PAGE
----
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Long Stays At San Diego’s Jails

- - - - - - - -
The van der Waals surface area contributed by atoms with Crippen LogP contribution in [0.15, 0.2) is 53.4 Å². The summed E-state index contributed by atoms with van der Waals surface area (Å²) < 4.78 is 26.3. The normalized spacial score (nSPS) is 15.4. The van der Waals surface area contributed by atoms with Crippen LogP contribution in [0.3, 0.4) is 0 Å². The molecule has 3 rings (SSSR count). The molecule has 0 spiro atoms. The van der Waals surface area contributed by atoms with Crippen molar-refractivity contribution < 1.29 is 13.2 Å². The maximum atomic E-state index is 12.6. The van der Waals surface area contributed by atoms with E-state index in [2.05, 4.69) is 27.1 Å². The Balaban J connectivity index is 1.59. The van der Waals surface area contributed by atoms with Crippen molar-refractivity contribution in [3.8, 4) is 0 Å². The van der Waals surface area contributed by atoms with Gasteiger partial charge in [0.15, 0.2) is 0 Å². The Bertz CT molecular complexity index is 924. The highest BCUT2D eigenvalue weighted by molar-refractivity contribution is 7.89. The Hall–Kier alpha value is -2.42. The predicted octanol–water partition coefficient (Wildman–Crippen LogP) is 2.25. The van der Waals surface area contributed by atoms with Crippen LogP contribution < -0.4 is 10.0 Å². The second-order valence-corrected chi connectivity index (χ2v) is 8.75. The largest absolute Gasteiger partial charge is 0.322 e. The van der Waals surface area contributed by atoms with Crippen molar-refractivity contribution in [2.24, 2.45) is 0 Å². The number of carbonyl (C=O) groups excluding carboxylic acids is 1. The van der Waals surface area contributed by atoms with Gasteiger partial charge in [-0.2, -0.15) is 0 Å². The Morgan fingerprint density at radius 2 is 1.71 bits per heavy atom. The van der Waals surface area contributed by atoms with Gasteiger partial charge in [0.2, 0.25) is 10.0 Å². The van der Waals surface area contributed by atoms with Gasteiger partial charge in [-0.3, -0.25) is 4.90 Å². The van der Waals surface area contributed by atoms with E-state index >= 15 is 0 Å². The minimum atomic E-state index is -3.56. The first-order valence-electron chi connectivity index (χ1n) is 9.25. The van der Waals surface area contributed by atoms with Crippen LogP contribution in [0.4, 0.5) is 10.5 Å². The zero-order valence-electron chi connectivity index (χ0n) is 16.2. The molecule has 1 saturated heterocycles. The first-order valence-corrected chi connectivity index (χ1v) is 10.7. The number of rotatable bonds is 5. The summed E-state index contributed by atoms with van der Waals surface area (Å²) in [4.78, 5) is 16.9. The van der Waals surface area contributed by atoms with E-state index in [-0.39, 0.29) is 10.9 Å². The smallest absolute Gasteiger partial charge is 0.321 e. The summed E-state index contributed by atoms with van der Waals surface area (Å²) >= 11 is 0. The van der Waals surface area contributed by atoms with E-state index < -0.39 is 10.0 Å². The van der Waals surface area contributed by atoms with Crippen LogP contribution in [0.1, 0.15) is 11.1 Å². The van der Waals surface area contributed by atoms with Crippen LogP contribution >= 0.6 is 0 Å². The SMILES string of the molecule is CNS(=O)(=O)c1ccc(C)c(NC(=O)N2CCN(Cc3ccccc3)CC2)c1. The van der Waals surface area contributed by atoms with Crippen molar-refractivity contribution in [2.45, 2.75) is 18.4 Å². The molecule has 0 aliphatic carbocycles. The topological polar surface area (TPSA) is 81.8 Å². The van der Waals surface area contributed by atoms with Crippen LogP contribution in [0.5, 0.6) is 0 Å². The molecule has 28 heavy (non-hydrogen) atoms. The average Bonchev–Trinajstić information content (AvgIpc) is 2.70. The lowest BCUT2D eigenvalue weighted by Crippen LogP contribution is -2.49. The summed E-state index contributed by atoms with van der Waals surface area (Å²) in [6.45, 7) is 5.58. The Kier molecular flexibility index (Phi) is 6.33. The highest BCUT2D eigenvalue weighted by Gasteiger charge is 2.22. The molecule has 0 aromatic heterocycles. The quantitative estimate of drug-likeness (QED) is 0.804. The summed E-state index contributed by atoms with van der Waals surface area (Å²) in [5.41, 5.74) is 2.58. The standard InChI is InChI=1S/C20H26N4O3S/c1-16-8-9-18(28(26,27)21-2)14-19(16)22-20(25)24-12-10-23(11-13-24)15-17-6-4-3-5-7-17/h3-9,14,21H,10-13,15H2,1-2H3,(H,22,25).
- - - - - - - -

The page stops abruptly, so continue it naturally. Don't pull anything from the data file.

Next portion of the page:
April 2, 2021 at 4:54 AM PDT